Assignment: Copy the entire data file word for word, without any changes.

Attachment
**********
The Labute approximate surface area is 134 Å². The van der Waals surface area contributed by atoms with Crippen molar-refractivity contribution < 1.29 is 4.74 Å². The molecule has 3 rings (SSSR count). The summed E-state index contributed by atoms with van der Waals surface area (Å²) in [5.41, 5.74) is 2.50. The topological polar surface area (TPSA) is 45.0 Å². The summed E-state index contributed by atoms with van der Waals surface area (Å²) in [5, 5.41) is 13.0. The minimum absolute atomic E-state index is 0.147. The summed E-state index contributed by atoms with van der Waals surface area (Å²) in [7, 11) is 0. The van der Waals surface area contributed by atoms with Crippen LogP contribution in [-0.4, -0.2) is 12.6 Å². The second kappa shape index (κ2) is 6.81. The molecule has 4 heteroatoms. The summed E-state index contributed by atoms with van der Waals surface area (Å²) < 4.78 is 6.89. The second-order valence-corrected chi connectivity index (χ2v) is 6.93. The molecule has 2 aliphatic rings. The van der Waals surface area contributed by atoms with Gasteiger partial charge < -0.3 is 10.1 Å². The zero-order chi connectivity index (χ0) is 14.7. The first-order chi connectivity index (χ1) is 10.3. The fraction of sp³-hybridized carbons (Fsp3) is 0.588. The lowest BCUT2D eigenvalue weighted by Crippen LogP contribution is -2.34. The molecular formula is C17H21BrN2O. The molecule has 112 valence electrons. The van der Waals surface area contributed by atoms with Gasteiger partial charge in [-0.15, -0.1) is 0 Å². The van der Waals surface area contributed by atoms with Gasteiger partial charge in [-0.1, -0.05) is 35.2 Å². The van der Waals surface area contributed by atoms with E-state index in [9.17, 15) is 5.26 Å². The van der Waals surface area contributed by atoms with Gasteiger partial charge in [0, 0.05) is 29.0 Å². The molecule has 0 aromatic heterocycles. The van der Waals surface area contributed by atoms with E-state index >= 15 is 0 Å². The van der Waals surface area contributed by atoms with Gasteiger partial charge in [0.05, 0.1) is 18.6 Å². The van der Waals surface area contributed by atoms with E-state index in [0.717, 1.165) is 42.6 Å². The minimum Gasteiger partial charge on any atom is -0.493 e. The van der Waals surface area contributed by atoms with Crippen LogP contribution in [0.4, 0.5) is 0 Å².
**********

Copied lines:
The Labute approximate surface area is 134 Å². The van der Waals surface area contributed by atoms with Crippen molar-refractivity contribution < 1.29 is 4.74 Å². The molecule has 3 rings (SSSR count). The summed E-state index contributed by atoms with van der Waals surface area (Å²) in [5.41, 5.74) is 2.50. The topological polar surface area (TPSA) is 45.0 Å². The summed E-state index contributed by atoms with van der Waals surface area (Å²) in [5, 5.41) is 13.0. The minimum absolute atomic E-state index is 0.147. The summed E-state index contributed by atoms with van der Waals surface area (Å²) in [7, 11) is 0. The van der Waals surface area contributed by atoms with Crippen LogP contribution in [-0.4, -0.2) is 12.6 Å². The second kappa shape index (κ2) is 6.81. The molecule has 4 heteroatoms. The summed E-state index contributed by atoms with van der Waals surface area (Å²) < 4.78 is 6.89. The second-order valence-corrected chi connectivity index (χ2v) is 6.93. The molecule has 2 aliphatic rings. The van der Waals surface area contributed by atoms with Gasteiger partial charge < -0.3 is 10.1 Å². The zero-order chi connectivity index (χ0) is 14.7. The first-order chi connectivity index (χ1) is 10.3. The fraction of sp³-hybridized carbons (Fsp3) is 0.588. The lowest BCUT2D eigenvalue weighted by Crippen LogP contribution is -2.34. The molecular formula is C17H21BrN2O. The molecule has 112 valence electrons. The van der Waals surface area contributed by atoms with Gasteiger partial charge in [-0.15, -0.1) is 0 Å². The van der Waals surface area contributed by atoms with Gasteiger partial charge in [-0.1, -0.05) is 35.2 Å². The van der Waals surface area contributed by atoms with E-state index in [9.17, 15) is 5.26 Å². The van der Waals surface area contributed by atoms with Gasteiger partial charge in [0, 0.05) is 29.0 Å². The molecule has 0 aromatic heterocycles. The van der Waals surface area contributed by atoms with E-state index >= 15 is 0 Å². The van der Waals surface area contributed by atoms with Gasteiger partial charge in [0.05, 0.1) is 18.6 Å². The van der Waals surface area contributed by atoms with E-state index in [0.717, 1.165) is 42.6 Å². The minimum Gasteiger partial charge on any atom is -0.493 e. The van der Waals surface area contributed by atoms with Crippen LogP contribution in [0.4, 0.5) is 0 Å².